One of those grievances comes from Ruben Martinez, a burly 47-year-old body-shop owner and former boxer. He claims a federal police lieutenant and captain tried to shake him down, and when he refused to pay, they arrested his 20-year-old son, Ruben Jr., a student at the Juarez Technical Institute.

“They asked for $500 the first time, $1,000 the second time,” he says. “And then they didn’t come back. That’s when they took away my son.”

Martinez says federal police entered his body shop on April 22, planted two packages of marijuana, then arrested his son for drug trafficking. Ruben Jr. remains jailed. His father says the police asked for a Ford Expedition in return for his son’s freedom.

A federal police spokesman would not comment on the specifics of Martinez’s accusation; he said any citizen can make a complaint against the authorities, and it is up to the public ministry to determine whether charges should be filed.

Commanders Accused Of Collusion With Cartels

The police protesters made even more serious accusations. They say their bosses are in league with organized crime. In an unusually explicit interview broadcast on Milenio TV, an anonymous hooded policeman explains how it works.

“There are times when the commanders tell us on the radio, we won’t work today, don’t leave the hotel," he says. "Then there are reports of convoys of trucks that we believe work for the cartels carrying shipments through Juarez. We’re taken off the streets so that they can do their operations.”

During the mutiny, police dragged their commander, Salomon Alarcon, alias "The Shaman," out of his room and into the parking lot; he was later arrested. The Mexican newsweekly, Proceso, recently reported that "The Shaman" was the top cop on the payroll of the Sinaloa cartel, which is fighting the local Juarez cartel for control of the city.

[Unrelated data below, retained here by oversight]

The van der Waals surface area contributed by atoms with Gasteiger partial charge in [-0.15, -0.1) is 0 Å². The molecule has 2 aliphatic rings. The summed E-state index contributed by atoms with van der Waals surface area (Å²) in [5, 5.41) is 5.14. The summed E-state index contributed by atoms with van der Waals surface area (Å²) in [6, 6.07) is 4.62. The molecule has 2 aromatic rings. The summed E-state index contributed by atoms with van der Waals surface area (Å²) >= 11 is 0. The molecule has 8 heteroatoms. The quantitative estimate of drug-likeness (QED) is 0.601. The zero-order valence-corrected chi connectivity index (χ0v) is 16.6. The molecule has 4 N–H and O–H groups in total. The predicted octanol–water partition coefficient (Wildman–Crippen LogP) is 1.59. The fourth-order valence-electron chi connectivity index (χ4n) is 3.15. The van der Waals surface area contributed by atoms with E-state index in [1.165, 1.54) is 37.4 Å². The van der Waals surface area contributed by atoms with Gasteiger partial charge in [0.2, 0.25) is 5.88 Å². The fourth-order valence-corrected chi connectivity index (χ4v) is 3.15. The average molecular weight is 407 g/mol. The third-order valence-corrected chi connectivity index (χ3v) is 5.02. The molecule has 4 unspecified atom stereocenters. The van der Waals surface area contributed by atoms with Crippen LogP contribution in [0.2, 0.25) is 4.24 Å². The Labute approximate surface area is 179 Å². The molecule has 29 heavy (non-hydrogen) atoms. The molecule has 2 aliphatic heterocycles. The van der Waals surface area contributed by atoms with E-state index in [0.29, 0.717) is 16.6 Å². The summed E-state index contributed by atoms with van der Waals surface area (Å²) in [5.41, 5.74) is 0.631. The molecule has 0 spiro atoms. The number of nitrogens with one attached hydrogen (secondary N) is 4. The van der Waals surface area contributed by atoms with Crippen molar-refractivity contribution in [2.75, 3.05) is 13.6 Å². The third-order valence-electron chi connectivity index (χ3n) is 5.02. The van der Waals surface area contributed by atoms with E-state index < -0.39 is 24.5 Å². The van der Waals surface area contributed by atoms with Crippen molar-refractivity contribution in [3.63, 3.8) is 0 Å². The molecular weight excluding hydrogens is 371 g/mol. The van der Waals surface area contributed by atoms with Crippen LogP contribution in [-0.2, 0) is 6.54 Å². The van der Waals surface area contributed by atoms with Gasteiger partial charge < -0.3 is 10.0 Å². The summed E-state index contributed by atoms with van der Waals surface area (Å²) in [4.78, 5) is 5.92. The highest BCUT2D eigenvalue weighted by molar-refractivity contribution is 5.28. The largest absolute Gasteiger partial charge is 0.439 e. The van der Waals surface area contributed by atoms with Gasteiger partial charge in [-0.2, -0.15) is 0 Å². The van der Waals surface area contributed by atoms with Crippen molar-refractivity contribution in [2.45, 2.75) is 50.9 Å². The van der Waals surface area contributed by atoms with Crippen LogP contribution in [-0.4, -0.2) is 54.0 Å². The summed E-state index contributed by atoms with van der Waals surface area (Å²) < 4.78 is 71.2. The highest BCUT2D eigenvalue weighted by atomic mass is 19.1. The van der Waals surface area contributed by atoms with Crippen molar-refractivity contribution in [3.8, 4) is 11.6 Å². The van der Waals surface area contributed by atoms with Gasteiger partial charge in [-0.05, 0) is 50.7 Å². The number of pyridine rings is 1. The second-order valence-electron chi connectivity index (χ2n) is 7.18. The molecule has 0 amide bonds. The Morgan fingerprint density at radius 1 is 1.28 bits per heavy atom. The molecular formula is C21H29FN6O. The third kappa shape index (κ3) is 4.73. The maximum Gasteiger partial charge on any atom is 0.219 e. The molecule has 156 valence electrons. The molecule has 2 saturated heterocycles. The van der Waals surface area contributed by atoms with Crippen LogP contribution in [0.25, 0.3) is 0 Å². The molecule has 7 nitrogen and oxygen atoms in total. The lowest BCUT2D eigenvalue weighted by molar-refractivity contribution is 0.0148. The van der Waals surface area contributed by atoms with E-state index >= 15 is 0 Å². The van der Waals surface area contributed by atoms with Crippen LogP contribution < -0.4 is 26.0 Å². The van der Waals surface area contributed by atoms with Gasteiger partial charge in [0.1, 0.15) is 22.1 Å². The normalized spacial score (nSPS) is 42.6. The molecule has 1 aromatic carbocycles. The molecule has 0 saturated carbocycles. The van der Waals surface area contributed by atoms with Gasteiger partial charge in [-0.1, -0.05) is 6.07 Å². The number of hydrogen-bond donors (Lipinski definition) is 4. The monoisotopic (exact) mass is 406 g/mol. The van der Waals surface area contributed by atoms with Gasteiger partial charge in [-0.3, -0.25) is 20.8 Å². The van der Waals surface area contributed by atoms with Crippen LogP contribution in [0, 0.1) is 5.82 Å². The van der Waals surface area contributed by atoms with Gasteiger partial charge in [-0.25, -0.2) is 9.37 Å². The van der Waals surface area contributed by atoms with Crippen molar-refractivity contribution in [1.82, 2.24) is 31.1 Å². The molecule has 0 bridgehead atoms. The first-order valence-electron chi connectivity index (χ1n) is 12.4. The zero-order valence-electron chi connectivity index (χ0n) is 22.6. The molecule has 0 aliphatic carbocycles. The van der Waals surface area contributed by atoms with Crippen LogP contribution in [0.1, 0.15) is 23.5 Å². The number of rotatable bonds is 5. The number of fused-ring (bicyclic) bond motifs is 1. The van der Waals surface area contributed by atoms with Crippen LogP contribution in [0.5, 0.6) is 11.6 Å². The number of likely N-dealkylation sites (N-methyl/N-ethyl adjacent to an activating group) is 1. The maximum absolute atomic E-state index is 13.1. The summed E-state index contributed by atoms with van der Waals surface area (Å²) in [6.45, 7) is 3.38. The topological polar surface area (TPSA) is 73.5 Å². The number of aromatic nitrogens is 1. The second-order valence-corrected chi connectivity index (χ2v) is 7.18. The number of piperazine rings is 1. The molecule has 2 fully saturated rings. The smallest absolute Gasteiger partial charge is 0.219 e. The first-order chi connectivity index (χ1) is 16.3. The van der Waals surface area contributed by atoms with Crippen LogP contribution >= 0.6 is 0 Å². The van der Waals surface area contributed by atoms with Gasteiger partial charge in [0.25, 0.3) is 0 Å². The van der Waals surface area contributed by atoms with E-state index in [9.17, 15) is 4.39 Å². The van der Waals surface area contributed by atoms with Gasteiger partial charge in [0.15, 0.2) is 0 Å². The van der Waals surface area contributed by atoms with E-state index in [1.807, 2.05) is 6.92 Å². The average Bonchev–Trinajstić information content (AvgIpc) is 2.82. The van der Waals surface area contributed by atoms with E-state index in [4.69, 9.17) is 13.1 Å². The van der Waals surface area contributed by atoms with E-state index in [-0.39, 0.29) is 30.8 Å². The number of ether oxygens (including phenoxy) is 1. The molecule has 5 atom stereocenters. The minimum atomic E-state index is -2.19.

NPR reported in May, quoting U.S. federal court testimony and local law enforcement officials, that corrupt federal forces assigned to Juarez use their authority to favor the Sinaloa cartel.

What likely prompted the police mutiny is a grim new development in the battle for Juarez.

The local Juarez cartel declared war on the federal police. The cartel has killed more than two dozen officers — gruesomely dismembering some — because of the belief that the federales are helping the rival Sinaloa gang.

Gustavo de la Rosa Hickerson, the longtime commissioner of the Chihuahua State Human Rights Commission, says patrol officers confided to him that they were upset that their commanders’ alliance with gangsters was getting them killed.

“And so the crooked police were not only taking money from the enemy, they were playing with the enemy. So there was a major conflict between the dirty police and the officers who were losing their lives.”

A federal police spokesman said the commanders in Juarez, including "The Shaman," are under investigation by the federal attorney general for corruption.

Meanwhile, the 250 mutinous police were all flown back to Mexico City to face charges of insubordination.